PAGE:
I finished basting another quilt on Wednesday at the clubhouse but didn't take my camera for a picture of it. The pattern called for another yard of fabric to do the binding. I didn't have another full yard of coordinating fabric, but did have scraps. For a brief moment I was immobilized by it all.
For me, being unable to act stirs up all sorts of anxiety-provoking feelings and my mind races to the dark side of these thoughts and bounces back into the light. Bouncing. The only way through this for me is to act no matter if it is right or wrong. And nothing in quilting is ever really 'wrong', and often provides surprises for me along the way.
I cut my scraps into 2.5" strips that I joined and pressed in half length-wise. I made binding! I tried to join different colors so that they showed up on the chain of binding in a varied link. Most of them were from the quilt or complemented it.
Then, I simply rolled them into a coil, pinned the end of it and set it with the quilt to use after it was machine quilted. It reminds me of those old-tyme rag rugs. I've also learned that the more colors you use in a quilt, they tend to coordinate and you don't have to worry about things matching so much. This took time to do...to cut, to join, to press, to roll. Yes, this quilt has a Hallows theme to it.
A couple things make a difference with fabrics...First of all using scraps means less waste going into the landfills. The US Government EPA says that there is an estimated 14.3 million tons of textiles generated as waste each year. Secondly, the cost of a good yard of fabric runs about $12 a yard. Some quilters can afford to buy new, some, like me, want to use up what we have first and shop from our stash.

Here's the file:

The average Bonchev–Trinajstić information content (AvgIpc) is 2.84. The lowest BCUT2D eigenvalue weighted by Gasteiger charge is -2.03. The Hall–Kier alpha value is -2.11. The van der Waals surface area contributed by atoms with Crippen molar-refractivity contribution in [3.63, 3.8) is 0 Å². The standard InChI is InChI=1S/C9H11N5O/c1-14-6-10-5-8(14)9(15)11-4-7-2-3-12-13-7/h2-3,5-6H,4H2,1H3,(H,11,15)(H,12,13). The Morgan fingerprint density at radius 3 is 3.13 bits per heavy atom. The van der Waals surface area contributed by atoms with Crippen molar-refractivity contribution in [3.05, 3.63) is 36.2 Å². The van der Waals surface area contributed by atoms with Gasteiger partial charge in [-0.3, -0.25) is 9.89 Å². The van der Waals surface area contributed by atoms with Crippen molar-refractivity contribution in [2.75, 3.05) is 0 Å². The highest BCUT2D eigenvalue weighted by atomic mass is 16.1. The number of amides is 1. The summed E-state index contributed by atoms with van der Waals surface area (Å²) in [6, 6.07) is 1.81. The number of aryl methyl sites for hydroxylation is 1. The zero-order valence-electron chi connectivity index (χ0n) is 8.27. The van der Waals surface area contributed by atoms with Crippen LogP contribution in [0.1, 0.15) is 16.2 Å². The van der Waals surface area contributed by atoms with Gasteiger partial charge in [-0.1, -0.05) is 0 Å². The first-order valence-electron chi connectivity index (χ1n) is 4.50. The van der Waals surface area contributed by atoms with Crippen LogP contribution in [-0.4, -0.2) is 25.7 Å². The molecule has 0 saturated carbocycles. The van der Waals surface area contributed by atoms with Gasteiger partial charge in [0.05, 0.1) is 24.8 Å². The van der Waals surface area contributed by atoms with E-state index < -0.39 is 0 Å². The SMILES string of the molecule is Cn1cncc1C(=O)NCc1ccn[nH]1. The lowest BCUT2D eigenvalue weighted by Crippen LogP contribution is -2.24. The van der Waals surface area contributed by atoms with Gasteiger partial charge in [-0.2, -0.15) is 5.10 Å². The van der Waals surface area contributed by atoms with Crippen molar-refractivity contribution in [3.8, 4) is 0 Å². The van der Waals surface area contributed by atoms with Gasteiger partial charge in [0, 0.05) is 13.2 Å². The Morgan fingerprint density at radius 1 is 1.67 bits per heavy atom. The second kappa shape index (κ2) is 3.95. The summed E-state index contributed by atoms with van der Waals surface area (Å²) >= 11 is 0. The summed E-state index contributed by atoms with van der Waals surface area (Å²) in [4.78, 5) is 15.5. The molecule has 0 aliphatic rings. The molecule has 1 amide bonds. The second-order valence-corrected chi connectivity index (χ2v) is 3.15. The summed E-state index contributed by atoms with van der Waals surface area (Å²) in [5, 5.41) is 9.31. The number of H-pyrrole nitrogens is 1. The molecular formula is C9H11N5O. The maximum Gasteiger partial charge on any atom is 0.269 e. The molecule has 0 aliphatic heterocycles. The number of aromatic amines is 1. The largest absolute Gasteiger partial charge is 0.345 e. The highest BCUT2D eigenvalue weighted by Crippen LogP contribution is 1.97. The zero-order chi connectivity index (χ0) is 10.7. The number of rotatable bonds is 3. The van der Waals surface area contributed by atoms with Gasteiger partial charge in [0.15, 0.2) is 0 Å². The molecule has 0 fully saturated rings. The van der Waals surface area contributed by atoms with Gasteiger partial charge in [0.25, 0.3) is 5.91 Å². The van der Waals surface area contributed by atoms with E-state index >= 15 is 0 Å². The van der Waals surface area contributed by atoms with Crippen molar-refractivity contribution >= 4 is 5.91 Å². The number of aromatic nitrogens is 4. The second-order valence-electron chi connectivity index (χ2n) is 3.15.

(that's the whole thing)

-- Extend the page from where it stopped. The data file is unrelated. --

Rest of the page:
Taking both of those issues into account, it is worth my time to use up the scraps I make with my quilting projects. This is one way. I will be sure to show the finished quilt later and expect it will be very cute!
My response to this was growth-producing, and nourished my very soul. In the beginning when I first started using up my scraps and stash, it stirred in me strong feelings of doing right by the environment and rather made the cost of buying new fabric inconsequential. Scrapping quilt left-overs out became a secondary effect from my work, and now is part of how I think about fabrics and how I use them.